Better Safe than Sorry: How Strong Voter Identification Laws Can Protect Louisianans Against the Double-Sided Coin of Voter Disenfranchisement

AuthorJulia d'Hemecourt
Louisiana Law Review
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Better Safe than Sorry: How Strong Voter
Identification Laws Can Protect Louisianans Against
the Double-Sided Coin of Voter Disenfranchisement
Voting in the names of the dead, and the nonexistent, and the
too-mentally-impaired to function, cancels out the votes of citizens
who are exercising their rights—that’s suppression by any light. If
you doubt it exists, I don’t; I’ve heard the peddlers of these ballots
brag about it, I’ve been asked to provide the funds for it, and I am
confident it has changed at least a few close local election results.1
- Congressman Artur Davis
Since the 2000 presidential election, voter fraud has earned a
permanent spot in the political discourse.2 Some claim the problem
is nonexistent,3 while others point to history4 and criminal
Copyright 2014, by JULIA D’HEMECOURT.
1. Artur Davis, I Should Have Supported Voter ID Law, RECOVERING
POLITICIAN ( Oct. 21, 2011),
/adavis/artur-davis-i-should-have-supported-voter-id-law [
LAHE] (archived Apr. 5, 2014). The Honorable Artur Davis is a former U.S.
congressman from Alabama’s 7th Congressional District.
2. See John Harwood, Fixing the Electoral System: Lessons From States
Hold Hope for Reform, WALL ST. J., Dec. 22, 2001, at A1; Randall Forsyth,
Crucial Choice, BARRONS, Nov. 1, 2004; Laurence Hammack, Appalachia’s Ex-
Mayor Convicted Of 243 Felonies, ROANOKE TIM ES (Dec. 1, 2006), []
(archived Apr. 5, 2014); Kenneth R. Bazinet, Both Sides Target Voter Fraud,
Abuse, DAILY NEWS WASH. BURE AU (Nov. 02, 2008), http://www.nydailynews
[] (archived Apr. 5, 2014).
3. See John Wasik, Voter Fraud: A Massive, Anti- Democratic Deception,
FORBES (Nov. 6, 2012),
fraud-a-massive-anti-democratic-deception/ [ /5WDA-5LLE]
(archived Apr. 5, 2014).
4. See Publius, Securing the Integrity of American Elections: The Need for
Change, 9 TEX. REV. L. & POL. 277, 278–79 (2005) (reviewing the allegations of
Lyndon Johnson’s “famed theft of his 1948 U.S. Senate Democratic primary with
Ballot Box 13” and Mayor Daly’s “long-rumored stuffing of ballots in Chicago on
behalf of John Kennedy”); Matthew Haye Brown, Democrat Withdraws from 1st
District Congressional Race After Allegations She Voted in Two States, BALT.
SUN (Sept. 14, 2012),
wendy-rosen-withdraws-20120910_1_ general-election-voter-fraud-vote-o n-local-
issues [] (archived Apr. 5, 2014) (voting records show
that Rosen participated in both the 2006 general election and the 2008 primary
election in Florida and Maryland).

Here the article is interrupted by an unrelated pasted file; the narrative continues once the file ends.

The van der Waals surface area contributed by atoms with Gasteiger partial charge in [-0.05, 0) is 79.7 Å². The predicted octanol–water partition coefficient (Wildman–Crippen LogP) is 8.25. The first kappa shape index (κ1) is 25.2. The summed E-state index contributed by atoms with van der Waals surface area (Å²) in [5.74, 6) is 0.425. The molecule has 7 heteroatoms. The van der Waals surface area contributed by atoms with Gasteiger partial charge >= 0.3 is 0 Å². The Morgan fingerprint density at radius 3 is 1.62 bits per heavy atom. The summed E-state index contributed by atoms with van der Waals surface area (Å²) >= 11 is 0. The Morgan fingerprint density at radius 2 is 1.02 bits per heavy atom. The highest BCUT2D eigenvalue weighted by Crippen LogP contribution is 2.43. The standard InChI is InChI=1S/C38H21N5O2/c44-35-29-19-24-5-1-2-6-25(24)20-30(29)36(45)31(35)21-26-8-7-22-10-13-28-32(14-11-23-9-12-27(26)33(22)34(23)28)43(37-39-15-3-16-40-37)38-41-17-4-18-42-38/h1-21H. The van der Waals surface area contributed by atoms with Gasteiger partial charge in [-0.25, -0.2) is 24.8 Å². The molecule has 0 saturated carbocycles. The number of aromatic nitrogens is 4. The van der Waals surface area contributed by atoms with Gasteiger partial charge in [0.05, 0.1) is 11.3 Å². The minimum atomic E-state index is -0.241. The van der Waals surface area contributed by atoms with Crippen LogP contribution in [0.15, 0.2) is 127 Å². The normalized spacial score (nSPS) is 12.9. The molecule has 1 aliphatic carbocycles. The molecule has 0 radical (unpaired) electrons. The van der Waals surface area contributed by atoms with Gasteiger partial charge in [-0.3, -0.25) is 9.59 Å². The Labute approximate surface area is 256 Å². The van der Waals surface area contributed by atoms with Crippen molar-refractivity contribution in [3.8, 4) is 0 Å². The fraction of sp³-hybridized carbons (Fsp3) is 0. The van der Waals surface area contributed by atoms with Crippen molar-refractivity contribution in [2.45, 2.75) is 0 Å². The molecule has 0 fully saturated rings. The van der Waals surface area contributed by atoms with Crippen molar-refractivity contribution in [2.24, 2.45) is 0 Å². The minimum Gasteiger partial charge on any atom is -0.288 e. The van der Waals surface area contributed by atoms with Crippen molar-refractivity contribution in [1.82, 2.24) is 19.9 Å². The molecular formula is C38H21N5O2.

convictions to bolster their calls for reform.5 One reform sweeping
through the states is an effort to strengthen voter identification
laws.6 The strongest of these laws requires voters to show valid
photo identification before voting.7 The theory behind these laws is
that many in-person voter fraud attempts will be thwarted if a voter
is required to prove his or her identity by standing directly in front
of the poll worker and showing an identification that matches the
information in the voting registry.8 These strict measures have
attracted vocal proponents who stress that they are commonsense
solutions to all types of in-person voter fraud9 and vocal opponents
who decry the efforts as thinly veiled attempts to disenfranchise
The issue of disenfranchisement is a double-sided coin because
both sides of the debate can make a case for disenfranchisement.11
On one side of the coin, turning a voter away from the polls for lack
of identification directly disenfranchises that voter of his or her right
to vote. But on the other side of the coin, “[e]very vote that is stolen
through fraud disenfranchises a voter who has cast a legitimate
ballot.”12 Thus, protecting the fundamental right to vote requires a
balancing of both of these concerns.13 Using an honor system to
identify voters at the polls gives the broadest protection against
direct disenfranchisement—that of erroneously turning away
eligible voters—but the honor system allows individuals to commit
5. See Thomas Patterson, They Say Voter Fraud Doesn’t Exist. They’re
Wrong., E. VALLEY TRIB. (Oct. 17, 2012),
/opinion/columnists/article_18c26 d8c-17ee-11e2-b85c-0019bb2963 f4.html [http:
//] (archived Apr. 5, 2014) (noting that there have been
177 convictions to date for voter fraud in connection with Al Franken’s 2008
Minnesota Senate victory over Norm Coleman, which he won by only 312 votes,
and the conviction of NAACP official Lessadolla Sowers for massive voter fraud
in Mississippi).
6. See Voter ID: State Requirements, NATL CONF. ST. LEGISLATURES (Sept.
2, 2012, 5:31 PM),
id.aspx [] (archived Apr. 5, 2014).
7. See id.; discussion infra Part III.
8. H.R. REP. NO. 106-666 at 1 (2006) (“Presenting photo identification when
voting provides a simple and effective method for election officials to confirm
identity and eligibility.”).
9. See supra note 2.
10. See supra note 3.
11. Publius, supra note 4, at 278 (“Every vote that is stolen through fraud
disenfranchises a voter who has cast a legitimate ballot in the same way that an
individual who is eligible to vote is disenfranchised when he is kept out of a poll
or is somehow otherwise prevented from casting a ballot.”).
12. Id.
13. See Harper v. Va. State Bd. of Elections, 383 U.S. 663, 667 (1966);
Michelle L. Robertson, Election Fraud—Winning at All Costs: Election Fraud in
the Third Circuit Marks v. Stinson, 40 V ILL. L. REV. 869, 923 n.1 (1995).

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